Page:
Annabelle: Creation (2017)
Starring Anthony LaPaglia, Mirando Otto, Stephanie Sigman, Talitha Bateman, Lulu Wilson
Directed by David Sandberg
Creepy dolls are pretty much guaranteed to scare, if not scar – Annabelle: Creation producer James Wan has said the clown doll in the original Poltergeist movie has seared his soul and in fact still has an influence on him as a filmmaker. For me it was the eerily evil Talky Tina, from an old episode of “The Twilight Zone” (Living Doll). And then there was Fats, the manipulative ventriloquist dummy in Magic (based on the excellent novel by William Goldman). After the 1970s and with the explosion of the slasher genre, we got much more terrorizing toys – like the relentless Chucky from Child’s Play and the murderous minions in Puppet Master.
Annabelle was first introduced in The Conjuring, directed by Wan and based in the real-life lore of ghostbusters and demonologists Ed and Lorraine Warren. She was so spooky, she got her own spinoff in 2014 with Annabelle, directed by John R. Leonetti. The movie was, by most accounts, a misfire. But the deadly dolly was just too scary-good to retire, so now there is Annabelle: Creation, which is her origin tale.
This period piece opens even longer ago, when a dollmaker named Samuel Mullins (LaPaglia) and his gentle wife, Esther (Otto), lose their only child – a daughter named Annabelle – in a tragic accident. The grieving couple makes a deal with the devil, so to speak, and their child returns in the form of a glorious doll carved by Samuel’s own hand and dressed in clothes Esther sewed herself. At first, it’s a bittersweet return… but then, as you can guess, Annabelle shows her true demonic nature. The couple shutters her away within the walls of their prairie mcmansion and tries to forget about her.
Twenty years later, Sam and Esther decide to open their hearts and their home to a displaced nun and girls from an orphanage that has been closed. Sister Charlotte (Sigman) is young and vibrant, more of a friend to the children than a figure of supreme authority. The two girls we get to know best, Janice (Bateman) and Linda (Wilson), are both downright cherubic – with their blonde hair and sunny dispositions, they put the canvasses of Raphael Sanzio to shame. Annabelle senses these sweet souls and does everything in her power to extinguish their light.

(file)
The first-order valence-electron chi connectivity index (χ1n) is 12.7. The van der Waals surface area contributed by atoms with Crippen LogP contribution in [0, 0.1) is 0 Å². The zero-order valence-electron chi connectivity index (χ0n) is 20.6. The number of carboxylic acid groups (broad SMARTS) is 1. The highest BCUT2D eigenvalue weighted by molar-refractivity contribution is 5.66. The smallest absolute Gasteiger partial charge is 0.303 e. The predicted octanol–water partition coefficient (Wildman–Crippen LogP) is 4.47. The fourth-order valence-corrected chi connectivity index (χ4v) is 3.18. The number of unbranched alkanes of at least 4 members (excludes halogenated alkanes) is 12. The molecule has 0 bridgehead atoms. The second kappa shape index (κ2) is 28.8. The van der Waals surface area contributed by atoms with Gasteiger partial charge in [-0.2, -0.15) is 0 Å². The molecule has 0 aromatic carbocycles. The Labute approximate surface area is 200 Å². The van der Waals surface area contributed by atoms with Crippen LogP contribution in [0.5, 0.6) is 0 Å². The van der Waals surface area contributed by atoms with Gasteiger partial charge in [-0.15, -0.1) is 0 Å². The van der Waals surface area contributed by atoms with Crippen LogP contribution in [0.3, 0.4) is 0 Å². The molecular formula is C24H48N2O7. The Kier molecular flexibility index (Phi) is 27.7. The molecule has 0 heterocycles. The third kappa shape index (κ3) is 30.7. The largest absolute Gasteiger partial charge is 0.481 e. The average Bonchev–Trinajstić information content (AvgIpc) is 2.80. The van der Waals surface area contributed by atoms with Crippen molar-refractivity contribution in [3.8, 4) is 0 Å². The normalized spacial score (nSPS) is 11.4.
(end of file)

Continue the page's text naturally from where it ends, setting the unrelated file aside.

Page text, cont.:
Though the girls and the nun are the beacons of good in Annabelle: Creation, they are painted with enough texture to be relatable, believable, and ultimately worth caring for once Annabelle sets her supernatural sights on them. While the talents of LaPaglia and Otto are more or less wasted in these secondary roles, it’s okay because Sigman, Bateman, and Wilson are so excellent. Bateman, especially. She has to express a massive character arc, not only emotionally, but physically. When she arrives at the Mullins home, Janice is wearing leg braces because of polio. After a few bouts with Annabelle, she’s wheelchair-bound… and it only gets worse.
While I do prefer Wan’s style of slowly-eked suspense, Sandburg’s scares are successful. He straddles a nice cinematic line between the measured burn of 1970s auteur horror and today’s hit-and-run shocks tailor-made for the ADD generation. I found the story just a bit messy. But Sandberg has said that when the Annabelle: Creation script came to him, it was a lot longer and had everyone’s backstories – thank goodness, the director made it leaner and meaner. (And it is quite mean… rated R, and no fucks given when it comes to killing kids.)
Annabelle herself is pretty much just a doll. She is not shown walking or talking. She simply appears and disappears. She is, in fact, the puppet master of the ghoulish goings-on. There are some other demonic apparitions – a scarecrow, a shadowy witch-demon (played by franchise fave Joseph Bishara), bone-creaking possessed kiddies, and even the Conjuring 2 Nun makes a brief appearance! – all of them quite effective and doled out at just the right intervals between the human story at the center.
Aside from the performances, I most enjoyed the cinematography. DP Maxime Alexandre is a genius, and I’m a longtime admirer of his work. He teams up quite a lot with Alexandre Aja (Haute Tension, the Hills Have Eyes, and the Maniac remakes, The 9th Life of Louis Drax, to name a few sumptuously-shot films stemming from their collaborations). The visuals are supported by music made from the mind of a composer who’s period-savvy; Benjamin Wallfisch also worked on Hidden Figures, Bobby, and The Little Prince.
While Annabelle: Creation was not perfect for me (I seldom give five-star reviews), it’s definitely a worthy entry – if not one of the best – in the Conjuring universe of horror. I’d watch it again. Annabelle: Creation should be seen late at night, in the dark.